The Car of the Future


Prof. Richard Folkson, Product Verification and Testing Manager, Ford of Europe

Prestige Lecture at the University of Hertfordshire, Hatfield, 2nd November 2004


Prof. Folkson concentrated on 3 “Mega-Trends” in the automotive environment as the driving factors for the “Car of the Future”; zero emissions, zero fatalities and freedom of consumer choice. 


New enabling technology was interpreted mainly as being “more electronics” in vehicle, new systems predicted include x-by-wire (steer, brake etc.), Controller Area Network (CAN) bus wiring, Electric Power Valve Train (EPVT) and speed control (i.e. speed control via GPS to limit upper speed in certain geographic areas).  The increase in Electronic Control Units (ECU’s) in vehicle was illustrated with the growth in the Ford range, a Fiesta in 1999 having only 4 whereas in 2004 this model has 14, similarly the Focus had 11 when first introduced and the latest revision (the C-Max) currently has up to 41 ECU’s on board. 


Advantage of CAN were given as simplifying the wiring, reducing overall cable length (and hence weight) in the vehicle and reduced number of connectors.  Also it was claimed that CAN will improve reliability, reduce warranty (I assume Prof. Folkson mean warranty claims) and potentially be an industry wide system (hence further economies of scale across the industry).


Safety features likely to become more popular are on-board distance sensors (radar, currently used for Adaptive Cruise Control, ACC), lane alert sensors, driver alertness sensors and adaptive lighting.  Externally controls could come from speed control via GPS and automatic accident location.


Environmental issues not necessarily directly influenced by the electronics were suggested as more use of diesel engines (Prof. Folkson confessing his diesel allegiance), spark-ignition (SI) engines approaching the efficiency of diesels (I assumed via direct injection technologies although these were not explicitly mentioned), fuel cell vehicles and hybrids.  The problems with diesels will remain the NOx emissions, likewise for SI engines the CO2.  Prof. Folkson was somewhat dismissive of current hybrids, claiming that on a motorway his diesel efficiency is better than that of the Toyota Prius.  Other engine factors are what Prof. Folkson described as On-Board Diagnostics (OBD) but really means exhaust gas sensing and analysis on-board (to most readers of this I expect OBD to mean engine and electrical system diagnostics via plug-in or remote test stations).  The Ford hybrid vehicle costing $4M was shown in a slide, however, the CO2 emissions from generating the necessary hydrogen to run this via cracking oil to release the hydrogen or the building work to produce enough wind-farms was mentioned as a possible reason this won’t be too popular in the near future (the vehicle cost has been reduced to $250k for those interested in buying one today).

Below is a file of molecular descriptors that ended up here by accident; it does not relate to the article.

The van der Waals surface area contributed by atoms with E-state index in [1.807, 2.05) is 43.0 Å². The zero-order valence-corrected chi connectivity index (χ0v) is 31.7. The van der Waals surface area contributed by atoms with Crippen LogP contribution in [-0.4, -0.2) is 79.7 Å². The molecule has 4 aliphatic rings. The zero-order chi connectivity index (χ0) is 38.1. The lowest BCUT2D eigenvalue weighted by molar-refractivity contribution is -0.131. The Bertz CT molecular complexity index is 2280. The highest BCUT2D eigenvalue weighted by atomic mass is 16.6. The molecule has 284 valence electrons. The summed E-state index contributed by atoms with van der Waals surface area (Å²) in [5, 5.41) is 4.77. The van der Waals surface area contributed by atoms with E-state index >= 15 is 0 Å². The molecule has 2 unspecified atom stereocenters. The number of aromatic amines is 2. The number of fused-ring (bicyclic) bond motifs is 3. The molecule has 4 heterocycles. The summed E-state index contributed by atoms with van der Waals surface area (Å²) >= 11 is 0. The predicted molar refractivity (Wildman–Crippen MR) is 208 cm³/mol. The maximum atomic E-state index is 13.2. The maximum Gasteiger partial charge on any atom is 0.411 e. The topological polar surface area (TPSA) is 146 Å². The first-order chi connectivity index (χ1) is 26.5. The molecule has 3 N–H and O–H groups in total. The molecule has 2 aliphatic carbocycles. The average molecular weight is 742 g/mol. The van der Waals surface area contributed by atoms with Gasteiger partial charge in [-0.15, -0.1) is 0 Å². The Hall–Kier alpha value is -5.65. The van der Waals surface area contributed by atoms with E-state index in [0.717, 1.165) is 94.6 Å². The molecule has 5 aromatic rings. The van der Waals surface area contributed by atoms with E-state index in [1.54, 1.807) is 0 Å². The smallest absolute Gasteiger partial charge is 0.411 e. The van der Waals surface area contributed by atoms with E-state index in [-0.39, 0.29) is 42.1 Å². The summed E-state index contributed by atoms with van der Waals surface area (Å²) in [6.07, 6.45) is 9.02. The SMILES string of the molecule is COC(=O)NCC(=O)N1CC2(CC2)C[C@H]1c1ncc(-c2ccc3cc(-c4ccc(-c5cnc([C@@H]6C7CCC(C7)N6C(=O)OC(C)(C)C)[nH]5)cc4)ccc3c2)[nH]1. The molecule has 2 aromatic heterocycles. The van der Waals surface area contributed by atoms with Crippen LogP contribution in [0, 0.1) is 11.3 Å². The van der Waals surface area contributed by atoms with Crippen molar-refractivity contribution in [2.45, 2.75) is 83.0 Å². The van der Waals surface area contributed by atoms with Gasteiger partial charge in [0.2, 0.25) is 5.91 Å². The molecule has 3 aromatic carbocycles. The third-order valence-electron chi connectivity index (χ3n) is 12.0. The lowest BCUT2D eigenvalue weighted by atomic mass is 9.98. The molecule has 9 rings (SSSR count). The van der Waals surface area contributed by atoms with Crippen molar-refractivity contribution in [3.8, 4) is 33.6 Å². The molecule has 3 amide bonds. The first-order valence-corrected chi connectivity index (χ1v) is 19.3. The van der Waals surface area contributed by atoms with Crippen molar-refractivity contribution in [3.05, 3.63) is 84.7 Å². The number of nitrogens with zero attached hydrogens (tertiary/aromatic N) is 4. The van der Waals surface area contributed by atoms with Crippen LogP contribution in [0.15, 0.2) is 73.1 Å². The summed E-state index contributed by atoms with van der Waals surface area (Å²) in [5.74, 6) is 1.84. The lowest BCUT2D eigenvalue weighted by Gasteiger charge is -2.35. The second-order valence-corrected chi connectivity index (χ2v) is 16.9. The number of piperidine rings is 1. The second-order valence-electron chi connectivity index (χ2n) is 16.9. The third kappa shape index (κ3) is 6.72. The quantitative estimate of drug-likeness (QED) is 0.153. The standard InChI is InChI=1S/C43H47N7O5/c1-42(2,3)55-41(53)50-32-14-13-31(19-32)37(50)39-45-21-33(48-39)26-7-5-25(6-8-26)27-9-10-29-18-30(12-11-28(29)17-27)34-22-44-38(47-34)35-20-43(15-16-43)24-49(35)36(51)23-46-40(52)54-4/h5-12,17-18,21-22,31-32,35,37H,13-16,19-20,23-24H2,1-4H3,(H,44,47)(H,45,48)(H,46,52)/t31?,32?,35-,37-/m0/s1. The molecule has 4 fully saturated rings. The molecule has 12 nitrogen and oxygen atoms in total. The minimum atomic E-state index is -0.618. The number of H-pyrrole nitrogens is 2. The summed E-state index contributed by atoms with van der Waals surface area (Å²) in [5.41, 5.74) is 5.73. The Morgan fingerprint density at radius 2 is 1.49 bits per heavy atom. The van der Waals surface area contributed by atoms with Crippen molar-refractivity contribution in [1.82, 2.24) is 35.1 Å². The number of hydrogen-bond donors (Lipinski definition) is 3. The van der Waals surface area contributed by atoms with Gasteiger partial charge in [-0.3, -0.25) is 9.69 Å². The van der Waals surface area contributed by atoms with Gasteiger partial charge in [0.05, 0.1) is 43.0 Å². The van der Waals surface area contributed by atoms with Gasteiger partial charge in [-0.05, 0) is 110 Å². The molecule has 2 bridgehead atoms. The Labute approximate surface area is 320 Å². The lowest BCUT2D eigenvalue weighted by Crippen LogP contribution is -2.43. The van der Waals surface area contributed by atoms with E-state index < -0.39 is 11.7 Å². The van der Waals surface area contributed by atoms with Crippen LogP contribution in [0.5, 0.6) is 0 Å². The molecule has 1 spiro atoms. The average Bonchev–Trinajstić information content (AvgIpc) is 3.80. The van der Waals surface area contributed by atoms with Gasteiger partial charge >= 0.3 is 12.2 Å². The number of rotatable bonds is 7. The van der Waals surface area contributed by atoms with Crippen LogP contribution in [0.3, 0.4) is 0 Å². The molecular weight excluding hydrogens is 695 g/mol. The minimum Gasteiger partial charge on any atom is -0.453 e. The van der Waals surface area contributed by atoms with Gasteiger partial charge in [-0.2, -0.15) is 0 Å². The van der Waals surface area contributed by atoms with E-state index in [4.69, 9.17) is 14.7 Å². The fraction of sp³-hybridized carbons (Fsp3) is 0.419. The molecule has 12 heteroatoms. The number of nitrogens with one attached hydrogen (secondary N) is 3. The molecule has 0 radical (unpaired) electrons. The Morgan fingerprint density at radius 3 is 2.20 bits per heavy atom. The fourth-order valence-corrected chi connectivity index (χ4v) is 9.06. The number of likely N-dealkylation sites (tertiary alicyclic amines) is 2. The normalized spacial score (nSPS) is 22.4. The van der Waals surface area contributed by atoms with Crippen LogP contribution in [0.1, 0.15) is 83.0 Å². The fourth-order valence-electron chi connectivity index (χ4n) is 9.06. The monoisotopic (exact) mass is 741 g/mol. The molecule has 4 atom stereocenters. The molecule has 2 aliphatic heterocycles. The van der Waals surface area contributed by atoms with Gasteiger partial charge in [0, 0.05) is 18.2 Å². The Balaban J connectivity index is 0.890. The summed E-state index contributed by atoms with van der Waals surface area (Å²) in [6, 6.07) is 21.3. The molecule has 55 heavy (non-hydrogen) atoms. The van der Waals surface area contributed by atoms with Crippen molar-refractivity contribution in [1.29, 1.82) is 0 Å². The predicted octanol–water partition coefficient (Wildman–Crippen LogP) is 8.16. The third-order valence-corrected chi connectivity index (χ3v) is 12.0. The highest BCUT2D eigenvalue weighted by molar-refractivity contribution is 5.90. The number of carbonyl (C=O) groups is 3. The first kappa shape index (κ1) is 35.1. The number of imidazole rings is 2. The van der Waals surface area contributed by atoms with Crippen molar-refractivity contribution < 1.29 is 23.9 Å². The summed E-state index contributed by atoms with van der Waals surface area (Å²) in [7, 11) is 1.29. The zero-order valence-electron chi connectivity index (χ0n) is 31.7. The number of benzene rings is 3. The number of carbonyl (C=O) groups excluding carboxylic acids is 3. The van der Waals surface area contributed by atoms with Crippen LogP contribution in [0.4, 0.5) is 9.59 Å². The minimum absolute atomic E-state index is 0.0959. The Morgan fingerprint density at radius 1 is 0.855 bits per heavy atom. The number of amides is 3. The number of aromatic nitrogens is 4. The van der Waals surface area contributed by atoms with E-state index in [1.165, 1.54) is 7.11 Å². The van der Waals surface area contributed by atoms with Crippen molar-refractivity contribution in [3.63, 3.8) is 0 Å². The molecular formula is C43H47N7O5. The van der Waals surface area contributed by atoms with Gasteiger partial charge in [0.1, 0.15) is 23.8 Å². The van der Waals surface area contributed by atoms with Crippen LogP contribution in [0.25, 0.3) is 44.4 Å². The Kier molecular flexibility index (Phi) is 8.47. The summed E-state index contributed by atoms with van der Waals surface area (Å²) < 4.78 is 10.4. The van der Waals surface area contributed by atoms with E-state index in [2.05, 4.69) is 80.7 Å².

Intelligent Transport Systems (ITS) as a method of reducing emissions was considered.  The possibility of having congestion avoidance to reduce static traffic, automated road tolling and Vehicle Excise Duty (VED) collected on a Pay-As-You-Drive (PAYD) basis were mentioned.  Another new feature may be PAYD insurance rates depending on driving patterns and geographic coverage, electronic vehicle ID for cradle-to-grave tracking, in vehicle back-box recorders and more use of satellite navigation (Sat-Nav) as enabling technology for the ITS infrastructure.


Materials technology for vehicles is mainly targeting weight reductions, however, this leads to what Prof. Folkson described as the weight dichotomy; lighter vehicles are potentially less safe and there is a cost and convenience factor with some materials.  The increased use of aluminium and magnesium is forecast, but useful plastics have problems meeting legislation such as End of Live Vehicle (ELV) directive for recycling.


In the second half of the lecture Prof. Folkson talked about what the vehicle manufacturers are doing to address some of the “Mega-Trend” issues.


Improving the engineering process to reduce time-to-market is an area that computer simulation has helped significantly in recent years.  The example of the use of simulation for a Mondeo vehicle revision reducing the cycle time from 36 to 24 months.  Simulation of vehicle stresses over road surfaces and body crumple under crash-test were shown, the crash test in particular being very impressive with the simulation and test results proving extremely close matches.